At Bertram's Hotel, Paperback
3.5 out of 5 (3 ratings)


An old-fashioned London Hotel is not quite as reputable as it makes out...When Miss Marple comes up from the country for a holiday in London, she finds what she's looking for at Bertram's Hotel: traditional decor, impeccable service and an unmistakable atmosphere of danger behind the highly polished veneer.

Yet, not even Miss Marple can foresee the violent chain of events set in motion when an eccentric guest makes his way to the airport on the wrong day...


  • Format: Paperback
  • Pages: 224 pages
  • Publisher: HarperCollins Publishers
  • Publication Date:
  • Category: Classic crime
  • ISBN: 9780007121038



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Showing 1 - 3 of 3 reviews.

Review by

A quiet select hotel with an excellent Mayfair location, Bertram’s Hotel has been in business for many years. It’s like a small slice of Edwardian London and it’s appeal is growing among American tourists as well as the older clientele that it has been serving for generations. Offering the perfect English tea, glowing coal fires, quiet studies, and impeccable staff, Bertram’s seems too good to be true.Miss Jane Marple is enjoying her stay at Bertram‘s, as usual she sits quietly in a corner, knitting and sipping her tea and observing all the comings and goings. Yes, things aren’t all what they seem at this exclusive hotel. From a missing clergyman, to a young impressionable heiress, and a flamboyant woman who lives her life on the gossip pages, Miss Marple has a lot to ponder upon.Another excellent Agatha Christie mystery story where the mystery isn’t nearly as important as the atmosphere or the characters. I thoroughly enjoyed my visit to Bertram's Hotel.

Review by

I had watched the BBC version of At Bertram's Hotel before I read the book, so I already knew who did it at the beginning of the book. The story and characters are different enough that most of it was new to me. However, I did not like the characters as much as I did in the BBC version. I also felt that the ending of the story was too abrupt.

Review by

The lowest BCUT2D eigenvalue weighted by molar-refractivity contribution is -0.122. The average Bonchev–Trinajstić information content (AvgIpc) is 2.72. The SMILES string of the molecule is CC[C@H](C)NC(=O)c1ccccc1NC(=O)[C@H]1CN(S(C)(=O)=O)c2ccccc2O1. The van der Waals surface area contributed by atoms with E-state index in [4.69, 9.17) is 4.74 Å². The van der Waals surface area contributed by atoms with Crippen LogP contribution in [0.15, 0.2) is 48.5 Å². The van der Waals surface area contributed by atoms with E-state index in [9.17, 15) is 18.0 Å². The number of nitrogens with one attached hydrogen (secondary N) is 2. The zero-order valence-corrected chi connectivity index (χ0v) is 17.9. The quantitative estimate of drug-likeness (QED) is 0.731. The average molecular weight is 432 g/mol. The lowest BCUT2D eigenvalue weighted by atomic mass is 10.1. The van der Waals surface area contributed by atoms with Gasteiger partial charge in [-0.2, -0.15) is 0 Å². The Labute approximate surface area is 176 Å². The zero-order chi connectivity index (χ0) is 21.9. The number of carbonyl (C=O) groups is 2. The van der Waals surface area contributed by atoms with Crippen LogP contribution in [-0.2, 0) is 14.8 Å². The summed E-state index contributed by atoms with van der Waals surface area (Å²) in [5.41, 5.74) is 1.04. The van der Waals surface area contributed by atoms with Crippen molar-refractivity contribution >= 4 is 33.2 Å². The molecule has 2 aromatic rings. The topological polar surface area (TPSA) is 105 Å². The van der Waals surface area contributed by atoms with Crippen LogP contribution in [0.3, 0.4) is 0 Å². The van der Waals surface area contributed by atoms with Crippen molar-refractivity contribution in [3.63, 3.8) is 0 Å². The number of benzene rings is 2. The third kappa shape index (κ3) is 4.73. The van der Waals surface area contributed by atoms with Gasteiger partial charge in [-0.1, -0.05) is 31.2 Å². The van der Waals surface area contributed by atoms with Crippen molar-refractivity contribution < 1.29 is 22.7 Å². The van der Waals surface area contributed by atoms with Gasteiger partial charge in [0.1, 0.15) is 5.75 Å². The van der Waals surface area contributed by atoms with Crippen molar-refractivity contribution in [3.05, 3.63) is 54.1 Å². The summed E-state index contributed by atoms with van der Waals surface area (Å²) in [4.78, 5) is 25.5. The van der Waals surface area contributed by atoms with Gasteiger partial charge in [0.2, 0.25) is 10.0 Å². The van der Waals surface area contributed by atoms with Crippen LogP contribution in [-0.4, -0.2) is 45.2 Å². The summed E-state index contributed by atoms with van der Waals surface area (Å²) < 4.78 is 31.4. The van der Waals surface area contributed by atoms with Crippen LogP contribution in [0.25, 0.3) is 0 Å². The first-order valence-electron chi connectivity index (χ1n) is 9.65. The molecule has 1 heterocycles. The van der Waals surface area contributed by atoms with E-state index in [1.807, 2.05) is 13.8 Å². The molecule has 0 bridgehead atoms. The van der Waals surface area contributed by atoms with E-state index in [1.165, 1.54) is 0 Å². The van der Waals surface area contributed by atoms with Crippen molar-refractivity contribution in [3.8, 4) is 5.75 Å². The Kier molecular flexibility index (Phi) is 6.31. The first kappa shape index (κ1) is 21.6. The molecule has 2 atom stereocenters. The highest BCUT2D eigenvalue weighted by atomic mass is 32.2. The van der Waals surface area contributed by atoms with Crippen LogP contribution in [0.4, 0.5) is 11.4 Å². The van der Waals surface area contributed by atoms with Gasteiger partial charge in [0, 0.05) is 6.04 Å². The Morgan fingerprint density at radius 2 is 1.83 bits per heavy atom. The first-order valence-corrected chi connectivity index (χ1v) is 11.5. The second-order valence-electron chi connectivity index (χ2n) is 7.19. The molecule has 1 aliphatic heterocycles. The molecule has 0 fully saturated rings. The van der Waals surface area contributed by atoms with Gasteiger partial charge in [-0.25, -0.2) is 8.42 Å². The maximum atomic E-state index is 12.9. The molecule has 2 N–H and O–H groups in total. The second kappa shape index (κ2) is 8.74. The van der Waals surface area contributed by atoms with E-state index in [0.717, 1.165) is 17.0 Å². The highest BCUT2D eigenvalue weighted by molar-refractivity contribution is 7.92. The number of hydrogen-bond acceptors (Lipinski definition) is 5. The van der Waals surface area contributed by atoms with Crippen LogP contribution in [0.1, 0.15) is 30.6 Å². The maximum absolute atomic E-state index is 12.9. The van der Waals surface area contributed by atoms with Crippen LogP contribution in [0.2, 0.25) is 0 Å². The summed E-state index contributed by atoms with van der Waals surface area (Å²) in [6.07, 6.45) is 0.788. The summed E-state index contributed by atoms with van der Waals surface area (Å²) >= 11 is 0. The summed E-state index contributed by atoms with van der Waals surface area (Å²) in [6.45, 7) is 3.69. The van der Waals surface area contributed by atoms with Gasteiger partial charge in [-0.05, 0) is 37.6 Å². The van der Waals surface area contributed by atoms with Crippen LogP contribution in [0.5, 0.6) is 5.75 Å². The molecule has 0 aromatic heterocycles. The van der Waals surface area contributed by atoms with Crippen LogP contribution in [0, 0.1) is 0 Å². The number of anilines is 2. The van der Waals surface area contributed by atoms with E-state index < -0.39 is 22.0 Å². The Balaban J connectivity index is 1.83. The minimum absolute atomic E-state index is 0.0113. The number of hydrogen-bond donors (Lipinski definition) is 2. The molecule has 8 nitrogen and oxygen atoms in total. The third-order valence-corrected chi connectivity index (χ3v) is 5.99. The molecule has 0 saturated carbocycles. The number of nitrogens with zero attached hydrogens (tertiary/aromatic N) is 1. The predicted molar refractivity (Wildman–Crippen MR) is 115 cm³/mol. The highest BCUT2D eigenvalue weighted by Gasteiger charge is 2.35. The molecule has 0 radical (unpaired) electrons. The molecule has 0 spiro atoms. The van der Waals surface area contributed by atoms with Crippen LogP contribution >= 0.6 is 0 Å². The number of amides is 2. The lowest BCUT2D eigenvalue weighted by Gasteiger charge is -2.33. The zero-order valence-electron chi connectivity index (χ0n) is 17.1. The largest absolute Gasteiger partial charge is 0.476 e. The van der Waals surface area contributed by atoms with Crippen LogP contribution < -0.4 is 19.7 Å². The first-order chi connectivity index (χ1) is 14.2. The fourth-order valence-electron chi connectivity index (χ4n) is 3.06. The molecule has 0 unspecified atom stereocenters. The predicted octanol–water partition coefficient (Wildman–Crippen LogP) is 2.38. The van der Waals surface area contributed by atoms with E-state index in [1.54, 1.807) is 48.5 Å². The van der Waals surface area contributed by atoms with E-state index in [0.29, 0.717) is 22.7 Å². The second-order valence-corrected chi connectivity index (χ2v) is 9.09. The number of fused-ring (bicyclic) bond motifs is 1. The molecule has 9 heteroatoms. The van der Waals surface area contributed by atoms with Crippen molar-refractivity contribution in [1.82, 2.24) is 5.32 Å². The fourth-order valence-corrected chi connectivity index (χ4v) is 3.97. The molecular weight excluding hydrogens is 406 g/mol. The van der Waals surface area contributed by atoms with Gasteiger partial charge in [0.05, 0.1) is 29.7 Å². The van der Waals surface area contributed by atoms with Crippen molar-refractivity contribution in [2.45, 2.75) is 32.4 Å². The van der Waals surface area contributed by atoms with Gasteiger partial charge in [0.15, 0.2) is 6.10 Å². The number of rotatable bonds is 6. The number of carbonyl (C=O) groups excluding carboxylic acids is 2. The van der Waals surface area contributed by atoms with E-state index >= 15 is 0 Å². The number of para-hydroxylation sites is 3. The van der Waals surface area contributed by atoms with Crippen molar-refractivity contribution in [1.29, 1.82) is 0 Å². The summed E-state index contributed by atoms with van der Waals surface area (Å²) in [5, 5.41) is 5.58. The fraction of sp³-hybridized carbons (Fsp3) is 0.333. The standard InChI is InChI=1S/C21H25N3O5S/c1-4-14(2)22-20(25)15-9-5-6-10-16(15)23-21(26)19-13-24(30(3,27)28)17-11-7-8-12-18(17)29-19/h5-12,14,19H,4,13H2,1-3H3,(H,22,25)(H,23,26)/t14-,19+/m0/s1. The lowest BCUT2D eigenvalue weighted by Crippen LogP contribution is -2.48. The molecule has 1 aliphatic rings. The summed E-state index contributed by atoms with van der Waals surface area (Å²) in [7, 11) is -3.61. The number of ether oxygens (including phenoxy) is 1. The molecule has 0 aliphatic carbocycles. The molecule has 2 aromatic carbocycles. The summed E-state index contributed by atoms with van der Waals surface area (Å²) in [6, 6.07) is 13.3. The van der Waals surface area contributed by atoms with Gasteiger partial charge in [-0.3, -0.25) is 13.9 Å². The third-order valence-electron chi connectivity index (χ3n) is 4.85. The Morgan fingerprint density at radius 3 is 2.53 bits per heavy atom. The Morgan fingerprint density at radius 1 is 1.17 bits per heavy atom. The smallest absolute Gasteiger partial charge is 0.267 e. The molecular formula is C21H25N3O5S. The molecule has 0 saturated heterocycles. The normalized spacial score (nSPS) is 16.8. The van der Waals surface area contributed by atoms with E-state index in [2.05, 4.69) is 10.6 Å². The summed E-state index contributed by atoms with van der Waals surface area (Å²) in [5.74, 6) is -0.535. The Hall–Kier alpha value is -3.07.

It is perhaps rather surprising that I have previously had such little contact with Agatha Christie. She is apparently the most published author of all time and in any language (excepting Shakespeare and the Bible) and I am an avid reader with a particular tendency towards crime writing. Yet, apart from reading ‘Murder on the Orient Express’ in my teens, I had avoided reading her – not consciously, but more through a lack of genuine interest. However, I always vaguely intended to read her one day and, when she turned out to be this month’s crime writer for my reading group, I was rather pleased. Why is this writer so popular? I looked forward to finding out. Would I be disappointed? (After all, Jodi Picoult’s books are hugely *popular*; it doesn’t mean that I enjoy reading them. And I still refuse to even begin Harry Potter.) I was given one of her Miss Marple books and soon settled down to read it.Bertram’s Hotel…is rather unusual. Miss Marple, apparently enjoying a few days away to relax after her last sleuthing escapade, is pleased to be able to experience life in the respectable London hotel as she did sixty years previously as a mere girl, but soon feels something isn’t quite right. Why does an old acquaintance, Selina Hazy, think she sees so many familiar faces who turn out, on closer inspection, not to be familiar at all? How is the hotel able to survive with so many guests on a pension? And where do they get such fabulous staff from? Initially these questions, voiced by various characters, seem almost irrelevant, but as the plot develops they all develop a sharp pertinence.The opening, as you might have guessed from the above questions, is rather slow and yet somehow I feel as if I’m doing the story a disservice by noting it. The pace is certainly gentle, but it wasn’t irritating (and I’m the first to become impatient when I feel writers are dragging things out). The opening chapters felt like I was being gathered into the life of the hotel and its characters. Gradually, the relationships between the characters begin to develop a clearer shape and they become convincing (if perhaps rather one-dimensional) people. This may sound dull and I agree that it wasn’t compelling, but the interesting setting and the clear sense of time and place meant that I felt sufficiently engaged to keep reading. I was never bored.Interestingly, the ‘action’ seems to start rather a long way through the story (although there is a robbery very early on that is dealt with in one short chapter). A forgetful man disappears. At first, no one is worried; Canon Pennyfather is the sort of chap who stands in the Church and tries to remember whether he has just given the service or is about to do so. Indeed, his worried Housekeeper soon realises that he had tried to go to the airport to catch a flight on the wrong day. But where did he go after that? After three days with no word, it seems something serious has occurred… Even then, this disappearance seems a rather slight premise for a crime novel.And yet, by the end, when all the threads of the story came together, I realised that important things had been simmering and happening all along. I felt a real sense of satisfaction on reaching the end of the novel. There were suitably sedate twists and turns, a rather old fashioned denouement and a good level of explanation. Some readers might find the plotting a little too contrived but I really liked the way everything came together at the end.Miss MarpleWhat really surprised me was Miss Marple’s involvement in the mystery. I had understood that she was an amateur sleuth who often embarrassed local police officers by using her insight into human nature to make connections that they had missed. However, in this story she really does seem to be little more than a nosy old woman who happens to overhear and see a few intriguing incidents. The real detective is, well, the detective. Chief-Inspector Davey, to be precise (who is rather bizarrely known to other officers at Scotland Yard as ‘father’). Davey knowledgeably puts pieces of the puzzle side by side before anyone else even realises they are part of a puzzle and Miss Marple’s role is reduced almost to a Watson-esque position: she notices things but the great man puts them together.I found this slightly disappointing, simply because it wasn’t what I’d expected. I think this may be atypical of books featuring Miss Marple but do not know for certain. However, it was interesting to follow Davey’s insights and often gently amusing to read of their conversations. Take the following:“[Miss Marple reveals an important detail about the victim to ‘Father’. He repeats this, rather stunned at the revelation.]‘Yes,’ said Miss Marple and added: ‘I thought it was odd at the time.’Father looked at her for some moments.‘Miss Marple,’ he said, ‘why haven’t you told anyone this before?’‘Nobody asked me,’ said Miss Marple simply.”I found the idea of the respected detective being momentarily flummoxed by an elderly lady (and her age is really emphasised in this story) mildly entertaining. Although Miss Marple did not take the leading role, the narrative often follows her actions and the way the mystery was resolved was focused on an understanding of people and their nature, rather than simply physical clues, so I think it was typical of the series in that respect.Final thoughtsI found this quietly enjoyable. While it wasn’t a compelling read, I liked the book more because it didn’t depend upon shocking cliffhangers and terribly detailed descriptions of violence. It all felt rather genteel (there is one moment near the end which seems rather shockingly underemphasised). I liked the sense that I had entered into another world, and not just because of the inevitable difference in social attitudes which naturally permeate a book written in 1965. The hotel and its characters were convincingly created and there was sufficient mystery to engage and keep my interest. I felt the ending was satisfying though some readers might find the style and complexity slightly irritating. I would certainly read another book by Agatha Christie and would recommend this to anyone who enjoys the kind of crime writing that focuses on motives and personalities rather than forensics and embittered, lonely detectives.This edition is a nice size to hold for reading and, at £6.99 RRP, seems reasonably priced for 320 pages, especially since one could happily reread this and enjoy noticing all the clues one may not have really focused on the first time round. That said, I’m sure it could be found much cheaper second-hand or even just online. (My copy belongs to my lovely local library!) I also liked the way the Miss Marple books were listed discreetly and chronologically on the back next to the blurb and the title of this book was printed in red. A fan of Christie could create a very nice set using these, despite the rather depressing shade of green chosen for the cover of this one.